Guest Post: Oksana Lushchevska on International Children’s Literature

Following One’s Own Beliefs: The Story of a Ukrainian-English Bilingual Picturebook

by Oksana Lushchevska, the University of Georgia

As a reading child, growing up in both former Soviet Ukraine and independent Ukraine, I was kindled by children’s books that told stories from other countries. I read about many interesting places, and was open and excited to visit countries not only to see and learn about places and people, but also to share something from or about my country.

When I came to the U. S. for the first time, I brought souvenirs from Ukraine in order to represent a multifaceted culture of my country. I have been living in this country for about ten years now, and I am still bringing some souvenirs to and from Ukraine while going back and forth between here and there. However, these souvenirs have now turned into books—mostly children’s books to be exact.

As an adult PhD student, I grew even more interested in international books, but became puzzled when I found out that my country was represented only by Jan Brett’s interpretation of a Ukrainian folktale, The Mitten. I was surprised that many other countries are also underrepresented through a children’s literature perspective. While my academic focus is the inclusion of international children’s literature into U. S. classrooms, I also care about the representation of Ukrainian children’s literature in the U. S. But the question is: how can I bring it to U. S. readers?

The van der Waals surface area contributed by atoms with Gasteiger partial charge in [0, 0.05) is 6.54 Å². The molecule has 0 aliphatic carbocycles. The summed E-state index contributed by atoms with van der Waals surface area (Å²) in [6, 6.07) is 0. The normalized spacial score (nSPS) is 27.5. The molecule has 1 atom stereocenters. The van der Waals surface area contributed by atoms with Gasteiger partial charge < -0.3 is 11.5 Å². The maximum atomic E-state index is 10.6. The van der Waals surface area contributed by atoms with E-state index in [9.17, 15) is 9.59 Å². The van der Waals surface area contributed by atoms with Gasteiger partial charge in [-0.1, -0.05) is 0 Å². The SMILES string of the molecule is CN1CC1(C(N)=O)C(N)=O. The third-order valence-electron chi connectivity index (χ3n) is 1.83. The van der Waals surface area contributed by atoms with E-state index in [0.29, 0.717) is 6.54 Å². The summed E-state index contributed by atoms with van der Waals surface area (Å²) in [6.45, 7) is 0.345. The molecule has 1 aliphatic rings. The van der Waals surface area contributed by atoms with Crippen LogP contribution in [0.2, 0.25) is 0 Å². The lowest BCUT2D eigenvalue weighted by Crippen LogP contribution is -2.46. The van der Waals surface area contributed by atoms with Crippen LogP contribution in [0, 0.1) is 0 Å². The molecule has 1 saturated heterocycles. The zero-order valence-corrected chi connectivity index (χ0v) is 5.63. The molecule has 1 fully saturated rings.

The stepping stones that I envision to follow my beliefs include reviewing international books for children in both English and Ukrainian, translating children’s literature from Ukraine, writing about it for both IBBY and USBBY organizations, and finally trying to launch a joint project with a small private publishing house, Bratske Publishers, located in Ukraine. I am also sending samples of Ukrainian children’s books in translation to publishers in the U. S. Canada, New Zealand, and Great Britain.

Screen Shot 2014-12-29 at 12.44.36 PMSince I came from Ukraine just a few months ago and brought a number of copies of a bilingual picturebook Скільки?/How many? by Halyna Kyrpa and Olha Havrylova, published by Bratske Publishers, I want to share its story, since the creation of a book always has a story behind its physical artifact.